Lebanese protest in front of Parliament for civil marriages

19 Mar

Activists dressed in wedding outfits react as they take part in "Chaml" (union) campaign that is trying to legalize civil marriage in Lebanon during a gathering in downtown Beirut, Lebanon, Thursday, March 18, 2010. In the Middle East, civil marriage doesn't exist and no religious authority will perform an interfaith wedding. But Lebanon recognizes civil marriages as long as they're performed abroad, and the closest venue abroad is Cyprus, 150 miles from Lebanon. The banners in Arabic read:"A wedding with a stay of execution." (AP Photo/Bilal Hussein)

Demonstration organized to mark day of ‘freedom of choice’
By Dalila Mahdawi
Daily Star staff
Friday, March 19, 2010

BEIRUT: Bassam Jalgha, 23, has decided he doesn’t want a religious marriage. There’s only one problem: civil marriages are not performed in Lebanon.

Jalgha was one of around 200 people who marched on the Lebanese Parliament Thursday to demand politicians amend the law to allow people the option of marrying outside religious establishments.

The demonstration was organized by the Non-Violent Non-Sectarian Youth Lebanese Citizens association (CHAML) to mark the day of “freedom of choice,” which the Lebanese National Campaign for Personal Status designated years ago as March 18.

Wearing wedding dresses and tuxedos, the protesters marched across Downtown Beirut to outside Parliament, ululating and chanting their demands. “It makes no sense [not to have the option of civil marriage], especially if they want us to live together and survive together as one population inside one country,” Jalgha said. “They should allow people from different religions who love each other to get married in their own country.”

The Lebanese state recognizes 18 different religious groups, which preside over personal status matters like marriage, divorce, custody and inheritance. Marriages across the sectarian divide are allowed, provided one of the partners converts to the other’s religion, and are registered in the husband’s jurisdiction of birth.

Although Lebanese cannot have a civil marriage at home, the Lebanese state will recognize civil ceremonies performed abroad, so long as the marriage is registered at the Lebanese Embassy or consulate in the country where it took place.

In nearby pluralistic countries like Israel, Jordan and Syria, civil marriages are also not an option. As a result, numerous travel agencies in the region advertise one or two-day civil marriage packages in countries like Cyprus or Turkey.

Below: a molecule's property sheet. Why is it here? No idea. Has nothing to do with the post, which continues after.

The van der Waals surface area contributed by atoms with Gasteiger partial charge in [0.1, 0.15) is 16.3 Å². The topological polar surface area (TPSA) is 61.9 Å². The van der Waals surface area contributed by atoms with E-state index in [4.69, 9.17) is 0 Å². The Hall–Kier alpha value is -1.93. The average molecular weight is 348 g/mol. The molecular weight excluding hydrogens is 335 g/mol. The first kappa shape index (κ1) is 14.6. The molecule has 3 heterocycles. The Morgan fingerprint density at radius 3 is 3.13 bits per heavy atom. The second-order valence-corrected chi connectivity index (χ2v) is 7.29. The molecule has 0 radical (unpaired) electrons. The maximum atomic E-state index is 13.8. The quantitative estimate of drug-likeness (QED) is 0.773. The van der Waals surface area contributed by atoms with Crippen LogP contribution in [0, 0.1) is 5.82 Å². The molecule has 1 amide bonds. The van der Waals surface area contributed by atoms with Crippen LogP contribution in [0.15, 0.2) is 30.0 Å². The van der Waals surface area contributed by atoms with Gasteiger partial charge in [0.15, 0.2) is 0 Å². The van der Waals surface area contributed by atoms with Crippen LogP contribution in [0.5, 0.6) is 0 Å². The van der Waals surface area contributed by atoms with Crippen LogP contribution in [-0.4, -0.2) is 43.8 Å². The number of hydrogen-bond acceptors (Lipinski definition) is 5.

But these trips are prohibitively expensive for many of those wanting a civil union. In addition, “this forces couples to get married alone, without their friends or families,” said Diana Assaf, a volunteer with CHAML. She said it made little sense for Lebanon not to allow civil marriages when they recognized those performed abroad. “We’re just asking for the simple right [for the Lebanese people] to get married in their country.”

 

The protest also fell on the anniversary of a bill by former Lebanese President Elias Hrawi in 1998, which almost succeeded in introducing the option of civil marriage. The bill gained approval from Cabinet members but was vetoed by the late former Prime Minister Rafik Hariri. He possessed both Saudi and Lebanese passports, and was said to have heeded the rulings of Saudi clerics who said granting civil marriage rights contravened Islamic Sharia law.

A number of Lebanese politicians still back civil marriages, though. MP Ghassan Mokheiber, who works closely with civil society, was outside Parliament to lend his support to the protesters. He told The Daily Star civil marriage should be one of the “basic rights” enjoyed by the Lebanese people. “There has been a lot of talk about de-confessionalizing Lebanon,” he said. “This could be one of the tools to bringing people closer together.”

 He noted that protesters were not looking to abolish religious marriages or confessional laws. “It is an optional law that would not deny faith nor good morals nor religious weddings. It is simply an alternative that now the Lebanese have to find in other countries,” he said. “It’s time that we recognize our own marriages in Lebanon.”

Although the option of civil marriage doesn’t seem like it will be granted anytime soon, the movement for greater civil freedoms is picking up momentum.

In February 2009, Interior Minister Ziyad Baroud issued a circular granting Lebanese citizens the right to remove their religion from their Civil Registry Records. Baroud said the initiative was in line with the Lebanese Constitution, the Universal Declaration of Human Rights, which Lebanon helped author, and several other international human-rights treaties signed by Beirut.

An online petition and Facebook group demanding civil marriage are also gaining more and more supporters. In addition, CHAML will soon present a draft law to parliamentarians granting the option of civil marriages, Assaf said.

But until that option comes to pass in Lebanon, those wishing to marry outside of a religious institution will still be forced to travel abroad to do so.

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